Geopolitical Issues Weigh On Eurozone
The euro was steady at $1.248 at 7:15 GMT on Wednesday morning as the region struggled with political uncertainty and the effects of the worsening conflict in Ukraine.
On top of high unemployment and falling inflation, eurozone policy makers are seeing increased support for radical, anti-euro parties in some of the region’s largest member nations. In Spain, one such party has been vying for Catalonia’s independence for years as many Catalan citizens believe that, as one of the richest parts of the country, their tax revenue has been mismanaged.
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Over the weekend, the region held an illegal vote in which nearly half of its registered voters expressed their desire for independence. Although the vote was not internationally recognized, the Wall Street Journal reported that Catalan leader Artur Mas said it was a useful step in persuading Prime Minister Mariano Rajoy to hold a referendum much like the one held in Scotland earlier this year.
Many are worried that Catalonia will continue to push for independence, creating a political and economic issues for Spain as a whole. The region makes up 25 percent of Spanish exports, and if its calls for more independence are continuously ignored, the conflict may grow. Most analysts expect that the Spanish government will compromise by giving Catalonia more fiscal control, but not full independence.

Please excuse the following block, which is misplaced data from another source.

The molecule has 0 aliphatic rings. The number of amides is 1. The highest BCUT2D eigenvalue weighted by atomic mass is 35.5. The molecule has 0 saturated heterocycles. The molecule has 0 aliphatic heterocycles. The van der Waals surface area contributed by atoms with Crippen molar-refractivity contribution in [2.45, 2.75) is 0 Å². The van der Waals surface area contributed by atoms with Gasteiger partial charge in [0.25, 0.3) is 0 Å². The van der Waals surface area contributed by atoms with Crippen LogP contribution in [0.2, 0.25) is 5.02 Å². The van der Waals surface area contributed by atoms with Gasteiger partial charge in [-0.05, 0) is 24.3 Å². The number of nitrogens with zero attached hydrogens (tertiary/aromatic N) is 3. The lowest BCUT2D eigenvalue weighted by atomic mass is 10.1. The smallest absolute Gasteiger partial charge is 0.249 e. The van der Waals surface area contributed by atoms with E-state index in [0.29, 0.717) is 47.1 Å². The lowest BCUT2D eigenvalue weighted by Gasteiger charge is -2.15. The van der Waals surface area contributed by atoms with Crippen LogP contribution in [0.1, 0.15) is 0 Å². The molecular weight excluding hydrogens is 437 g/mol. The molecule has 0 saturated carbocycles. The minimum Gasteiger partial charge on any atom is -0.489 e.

Meanwhile, the conflict in Ukraine looked likely to escalate as Ukrainian nationalist forces tried to keep rebels from overtaking the Donetsk airport. Despite accusations that Russia is responsible for the influx of rebel arms and fighters in Ukraine, the EU is refraining from increasing its sanctions against Moscow for the moment. Instead, EU officials are focused on Ukraine as the nation’s economy is struggling to stay afloat. Kiev is burdened by international debts, including some outstanding gas payments to Russia, which could keep Moscow from sending energy supplies to the nation this winter.
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